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VISA LAUNCHES NEW INSTITUTE TO RALLY RECOVERY

Visa, the world’s leader in digital payments, announced a commitment to support 10 million small businesses across Asia Pacific to get local communities back to business in the wake of the COVID-19 pandemic. Introducing programs and solutions to help SMEs drive efficiency and sales by accepting and making payments digitally to meet increased demand for cashless payments.

Visa, the world’s leader in digital payments, announced a commitment to support 10 million small businesses across Asia Pacific to get local communities back to business in the wake of the COVID-19 pandemic. Introducing programs and solutions to help SMEs drive efficiency and sales by accepting and making payments digitally to meet increased demand for cashless payments.

“Commerce across Asia Pacific is shifting further into digital in the wake of COVID-19, from more people ordering essentials online to people looking for secure, touchless ways to pay in person,” said Chris Clark, regional president, Asia Pacific, Visa. “Visa’s role as a payments network means we can help SMEs adapt to these new ways of managing and growing their business, ensuring that these crucial players can recover.”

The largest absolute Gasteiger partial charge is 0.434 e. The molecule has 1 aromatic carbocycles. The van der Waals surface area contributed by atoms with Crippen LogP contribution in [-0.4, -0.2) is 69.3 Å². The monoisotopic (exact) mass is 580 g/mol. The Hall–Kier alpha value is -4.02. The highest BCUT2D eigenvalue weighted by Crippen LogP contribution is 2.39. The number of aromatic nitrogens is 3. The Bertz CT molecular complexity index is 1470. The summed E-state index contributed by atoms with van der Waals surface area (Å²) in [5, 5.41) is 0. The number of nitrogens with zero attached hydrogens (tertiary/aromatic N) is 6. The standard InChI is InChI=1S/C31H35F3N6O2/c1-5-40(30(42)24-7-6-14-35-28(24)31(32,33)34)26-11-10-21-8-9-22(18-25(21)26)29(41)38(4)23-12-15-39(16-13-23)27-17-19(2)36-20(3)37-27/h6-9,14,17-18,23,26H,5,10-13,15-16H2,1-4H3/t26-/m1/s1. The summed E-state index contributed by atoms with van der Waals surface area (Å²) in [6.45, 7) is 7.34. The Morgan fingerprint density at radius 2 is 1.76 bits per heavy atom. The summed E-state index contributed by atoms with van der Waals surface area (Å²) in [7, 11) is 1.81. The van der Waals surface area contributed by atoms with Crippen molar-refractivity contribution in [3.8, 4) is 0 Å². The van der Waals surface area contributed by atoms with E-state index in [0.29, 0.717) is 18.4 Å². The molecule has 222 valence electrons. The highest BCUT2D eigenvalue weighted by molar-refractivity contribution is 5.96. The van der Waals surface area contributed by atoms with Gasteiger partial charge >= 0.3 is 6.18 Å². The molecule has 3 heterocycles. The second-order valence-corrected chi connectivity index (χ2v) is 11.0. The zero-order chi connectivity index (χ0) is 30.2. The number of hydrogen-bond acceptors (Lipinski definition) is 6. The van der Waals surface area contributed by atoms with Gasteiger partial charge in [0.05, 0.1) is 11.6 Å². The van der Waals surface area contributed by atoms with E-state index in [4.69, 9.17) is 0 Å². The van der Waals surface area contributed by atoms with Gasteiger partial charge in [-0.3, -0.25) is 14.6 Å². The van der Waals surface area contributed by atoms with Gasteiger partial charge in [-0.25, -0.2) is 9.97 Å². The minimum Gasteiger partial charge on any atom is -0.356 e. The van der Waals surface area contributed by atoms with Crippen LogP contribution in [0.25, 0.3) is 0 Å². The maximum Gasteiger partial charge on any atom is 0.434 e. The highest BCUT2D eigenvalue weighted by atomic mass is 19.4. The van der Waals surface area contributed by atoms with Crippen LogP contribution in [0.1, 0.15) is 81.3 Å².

To help small businesses, Visa is focusing initially on the following four strategic areas to promote digital commerce and economic growth

• Empowering digital-first businesses: Visa has built localised online resource centres – now available in more than 20 countries and territories – providing tools, partner offers and information on how to start, run and grow a digital small business. Visa is teaming up with leading eCommerce platforms such as Shopify and Boutir to help local businesses get online and will be expanding its global partnership with IFundWomen to Asia Pacific, providing grants and digital training to women-owned small businesses in India.
• Encouraging digital payments: Deploying easy to adopt touchless payment technology including solutions that do not require point-of-sale systems and can enable a merchant’s mobile phone to become a payment terminal.
• Incentivising neighbourhood support: Visa partnerships encourage consumers to shop local and remind them that where you shop matters. The Visa Back to Business Project – an online tool that helps consumers identify businesses that may be open in the wake of the pandemic or a natural disaster has been launched in a few countries and will be further expanded globally.
• Developing positioning and policy: Visa also announced the formation of the Visa Economic Empowerment Institute, comprising Visa experts and partners who will help address underlying problems and provide insights for SMEs growth and closing racial and gender gaps.

Today’s announcement follows a global commitment from the Visa Foundation announced in April, to provide USD210 million in COVID-19 relief funding to address the longer-term needs of the small and micro business community over the next five years.

As the trusted engine of commerce, Visa is committed to using its global network to help the world adapt, rebuild and get everyone back to business.

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